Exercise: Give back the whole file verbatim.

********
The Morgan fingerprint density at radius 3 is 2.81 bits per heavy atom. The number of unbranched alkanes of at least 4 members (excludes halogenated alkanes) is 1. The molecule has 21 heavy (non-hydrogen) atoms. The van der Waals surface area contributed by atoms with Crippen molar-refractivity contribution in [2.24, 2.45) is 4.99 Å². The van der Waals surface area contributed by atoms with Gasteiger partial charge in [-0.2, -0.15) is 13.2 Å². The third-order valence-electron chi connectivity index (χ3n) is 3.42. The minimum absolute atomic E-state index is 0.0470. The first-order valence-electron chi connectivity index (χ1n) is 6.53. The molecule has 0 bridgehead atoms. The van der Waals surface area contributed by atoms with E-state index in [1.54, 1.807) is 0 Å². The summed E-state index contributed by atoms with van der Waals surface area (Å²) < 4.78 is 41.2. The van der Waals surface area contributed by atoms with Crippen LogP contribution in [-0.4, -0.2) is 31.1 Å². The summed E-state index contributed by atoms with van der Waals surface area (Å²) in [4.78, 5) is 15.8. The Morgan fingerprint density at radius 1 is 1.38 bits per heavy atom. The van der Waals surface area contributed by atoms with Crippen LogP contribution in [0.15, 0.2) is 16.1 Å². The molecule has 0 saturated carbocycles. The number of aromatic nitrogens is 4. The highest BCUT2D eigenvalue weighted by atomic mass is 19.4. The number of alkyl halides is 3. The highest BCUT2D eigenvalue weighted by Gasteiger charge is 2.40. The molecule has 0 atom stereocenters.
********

The Morgan fingerprint density at radius 3 is 2.81 bits per heavy atom. The number of unbranched alkanes of at least 4 members (excludes halogenated alkanes) is 1. The molecule has 21 heavy (non-hydrogen) atoms. The van der Waals surface area contributed by atoms with Crippen molar-refractivity contribution in [2.24, 2.45) is 4.99 Å². The van der Waals surface area contributed by atoms with Gasteiger partial charge in [-0.2, -0.15) is 13.2 Å². The third-order valence-electron chi connectivity index (χ3n) is 3.42. The minimum absolute atomic E-state index is 0.0470. The first-order valence-electron chi connectivity index (χ1n) is 6.53. The molecule has 0 bridgehead atoms. The van der Waals surface area contributed by atoms with E-state index in [1.54, 1.807) is 0 Å². The summed E-state index contributed by atoms with van der Waals surface area (Å²) < 4.78 is 41.2. The van der Waals surface area contributed by atoms with Crippen LogP contribution in [-0.4, -0.2) is 31.1 Å². The summed E-state index contributed by atoms with van der Waals surface area (Å²) in [4.78, 5) is 15.8. The Morgan fingerprint density at radius 1 is 1.38 bits per heavy atom. The van der Waals surface area contributed by atoms with Crippen LogP contribution in [0.15, 0.2) is 16.1 Å². The molecule has 0 saturated carbocycles. The number of aromatic nitrogens is 4. The highest BCUT2D eigenvalue weighted by atomic mass is 19.4. The number of alkyl halides is 3. The highest BCUT2D eigenvalue weighted by Gasteiger charge is 2.40. The molecule has 0 atom stereocenters.